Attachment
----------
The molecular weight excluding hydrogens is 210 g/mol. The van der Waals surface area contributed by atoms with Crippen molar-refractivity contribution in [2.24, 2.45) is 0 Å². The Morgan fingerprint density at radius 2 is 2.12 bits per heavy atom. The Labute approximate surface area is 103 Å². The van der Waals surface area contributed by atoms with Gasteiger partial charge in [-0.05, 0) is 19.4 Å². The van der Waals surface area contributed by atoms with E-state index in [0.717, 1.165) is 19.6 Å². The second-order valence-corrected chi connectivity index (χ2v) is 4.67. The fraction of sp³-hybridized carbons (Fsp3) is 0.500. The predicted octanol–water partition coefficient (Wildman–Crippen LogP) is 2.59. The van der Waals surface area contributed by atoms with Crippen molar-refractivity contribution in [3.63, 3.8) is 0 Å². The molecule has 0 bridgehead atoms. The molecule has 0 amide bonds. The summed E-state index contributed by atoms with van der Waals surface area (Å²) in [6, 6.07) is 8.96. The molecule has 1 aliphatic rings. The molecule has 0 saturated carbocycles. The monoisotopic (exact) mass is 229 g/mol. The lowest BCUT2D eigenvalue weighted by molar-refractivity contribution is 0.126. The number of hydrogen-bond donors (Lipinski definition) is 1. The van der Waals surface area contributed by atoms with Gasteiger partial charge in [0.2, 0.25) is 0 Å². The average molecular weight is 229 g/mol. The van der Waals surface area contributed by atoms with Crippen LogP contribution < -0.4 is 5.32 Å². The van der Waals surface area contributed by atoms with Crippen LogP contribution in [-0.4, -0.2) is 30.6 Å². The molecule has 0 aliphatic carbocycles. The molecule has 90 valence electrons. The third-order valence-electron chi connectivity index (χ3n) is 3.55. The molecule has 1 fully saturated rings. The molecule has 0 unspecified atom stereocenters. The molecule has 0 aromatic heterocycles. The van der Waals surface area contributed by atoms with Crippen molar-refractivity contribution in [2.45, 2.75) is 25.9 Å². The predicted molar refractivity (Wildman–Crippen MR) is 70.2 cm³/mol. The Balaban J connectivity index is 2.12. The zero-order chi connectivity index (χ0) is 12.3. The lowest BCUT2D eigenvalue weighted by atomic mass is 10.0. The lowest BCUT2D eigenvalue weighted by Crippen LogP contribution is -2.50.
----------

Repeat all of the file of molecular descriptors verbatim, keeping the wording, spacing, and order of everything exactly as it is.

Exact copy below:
The molecular weight excluding hydrogens is 210 g/mol. The van der Waals surface area contributed by atoms with Crippen molar-refractivity contribution in [2.24, 2.45) is 0 Å². The Morgan fingerprint density at radius 2 is 2.12 bits per heavy atom. The Labute approximate surface area is 103 Å². The van der Waals surface area contributed by atoms with Gasteiger partial charge in [-0.05, 0) is 19.4 Å². The van der Waals surface area contributed by atoms with E-state index in [0.717, 1.165) is 19.6 Å². The second-order valence-corrected chi connectivity index (χ2v) is 4.67. The fraction of sp³-hybridized carbons (Fsp3) is 0.500. The predicted octanol–water partition coefficient (Wildman–Crippen LogP) is 2.59. The van der Waals surface area contributed by atoms with Crippen molar-refractivity contribution in [3.63, 3.8) is 0 Å². The molecule has 0 bridgehead atoms. The molecule has 0 amide bonds. The summed E-state index contributed by atoms with van der Waals surface area (Å²) in [6, 6.07) is 8.96. The molecule has 1 aliphatic rings. The molecule has 0 saturated carbocycles. The monoisotopic (exact) mass is 229 g/mol. The lowest BCUT2D eigenvalue weighted by molar-refractivity contribution is 0.126. The number of hydrogen-bond donors (Lipinski definition) is 1. The van der Waals surface area contributed by atoms with Gasteiger partial charge in [0.2, 0.25) is 0 Å². The average molecular weight is 229 g/mol. The van der Waals surface area contributed by atoms with Crippen LogP contribution < -0.4 is 5.32 Å². The van der Waals surface area contributed by atoms with Crippen LogP contribution in [-0.4, -0.2) is 30.6 Å². The molecule has 0 aliphatic carbocycles. The molecule has 90 valence electrons. The third-order valence-electron chi connectivity index (χ3n) is 3.55. The molecule has 1 fully saturated rings. The molecule has 0 unspecified atom stereocenters. The molecule has 0 aromatic heterocycles. The van der Waals surface area contributed by atoms with Crippen molar-refractivity contribution in [2.45, 2.75) is 25.9 Å². The predicted molar refractivity (Wildman–Crippen MR) is 70.2 cm³/mol. The Balaban J connectivity index is 2.12. The zero-order chi connectivity index (χ0) is 12.3. The lowest BCUT2D eigenvalue weighted by atomic mass is 10.0. The lowest BCUT2D eigenvalue weighted by Crippen LogP contribution is -2.50.